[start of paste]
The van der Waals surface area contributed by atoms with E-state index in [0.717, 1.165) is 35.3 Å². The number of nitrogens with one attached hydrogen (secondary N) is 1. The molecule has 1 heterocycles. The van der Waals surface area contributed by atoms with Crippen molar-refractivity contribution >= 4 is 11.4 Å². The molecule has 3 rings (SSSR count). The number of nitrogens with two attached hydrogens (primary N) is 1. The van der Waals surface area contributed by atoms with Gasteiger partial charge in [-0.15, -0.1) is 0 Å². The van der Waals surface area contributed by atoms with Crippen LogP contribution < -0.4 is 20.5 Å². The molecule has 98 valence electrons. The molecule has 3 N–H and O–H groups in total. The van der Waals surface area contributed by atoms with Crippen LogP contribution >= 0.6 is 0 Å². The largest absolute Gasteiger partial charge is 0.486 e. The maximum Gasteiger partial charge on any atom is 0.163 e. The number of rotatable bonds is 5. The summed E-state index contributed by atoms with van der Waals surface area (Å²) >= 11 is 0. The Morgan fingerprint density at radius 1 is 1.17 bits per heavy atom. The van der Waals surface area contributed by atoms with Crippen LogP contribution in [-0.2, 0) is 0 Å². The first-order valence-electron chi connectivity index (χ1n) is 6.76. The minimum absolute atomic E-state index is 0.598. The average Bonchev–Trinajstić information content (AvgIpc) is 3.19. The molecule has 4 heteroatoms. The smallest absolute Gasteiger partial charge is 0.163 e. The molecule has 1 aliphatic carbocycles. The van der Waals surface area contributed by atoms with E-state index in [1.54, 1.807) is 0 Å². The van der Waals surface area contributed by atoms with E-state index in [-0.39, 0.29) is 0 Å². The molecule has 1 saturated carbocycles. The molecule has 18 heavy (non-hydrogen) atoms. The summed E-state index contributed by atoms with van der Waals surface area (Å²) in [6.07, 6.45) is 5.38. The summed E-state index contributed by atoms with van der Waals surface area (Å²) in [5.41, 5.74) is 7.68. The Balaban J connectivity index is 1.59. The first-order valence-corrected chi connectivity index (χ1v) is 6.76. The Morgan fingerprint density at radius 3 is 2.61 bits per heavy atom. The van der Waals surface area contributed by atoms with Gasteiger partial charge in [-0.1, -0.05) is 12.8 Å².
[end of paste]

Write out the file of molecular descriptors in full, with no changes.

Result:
The van der Waals surface area contributed by atoms with E-state index in [0.717, 1.165) is 35.3 Å². The number of nitrogens with one attached hydrogen (secondary N) is 1. The molecule has 1 heterocycles. The van der Waals surface area contributed by atoms with Crippen molar-refractivity contribution >= 4 is 11.4 Å². The molecule has 3 rings (SSSR count). The number of nitrogens with two attached hydrogens (primary N) is 1. The van der Waals surface area contributed by atoms with Gasteiger partial charge in [-0.15, -0.1) is 0 Å². The van der Waals surface area contributed by atoms with Crippen LogP contribution < -0.4 is 20.5 Å². The molecule has 98 valence electrons. The molecule has 3 N–H and O–H groups in total. The van der Waals surface area contributed by atoms with Crippen LogP contribution >= 0.6 is 0 Å². The largest absolute Gasteiger partial charge is 0.486 e. The maximum Gasteiger partial charge on any atom is 0.163 e. The number of rotatable bonds is 5. The summed E-state index contributed by atoms with van der Waals surface area (Å²) >= 11 is 0. The Morgan fingerprint density at radius 1 is 1.17 bits per heavy atom. The van der Waals surface area contributed by atoms with Crippen LogP contribution in [-0.2, 0) is 0 Å². The first-order valence-electron chi connectivity index (χ1n) is 6.76. The minimum absolute atomic E-state index is 0.598. The average Bonchev–Trinajstić information content (AvgIpc) is 3.19. The molecule has 4 heteroatoms. The smallest absolute Gasteiger partial charge is 0.163 e. The molecule has 1 aliphatic carbocycles. The van der Waals surface area contributed by atoms with E-state index in [1.54, 1.807) is 0 Å². The van der Waals surface area contributed by atoms with E-state index in [-0.39, 0.29) is 0 Å². The molecule has 1 saturated carbocycles. The molecule has 18 heavy (non-hydrogen) atoms. The summed E-state index contributed by atoms with van der Waals surface area (Å²) in [6.07, 6.45) is 5.38. The summed E-state index contributed by atoms with van der Waals surface area (Å²) in [5.41, 5.74) is 7.68. The Balaban J connectivity index is 1.59. The first-order valence-corrected chi connectivity index (χ1v) is 6.76. The Morgan fingerprint density at radius 3 is 2.61 bits per heavy atom. The van der Waals surface area contributed by atoms with Gasteiger partial charge in [-0.1, -0.05) is 12.8 Å².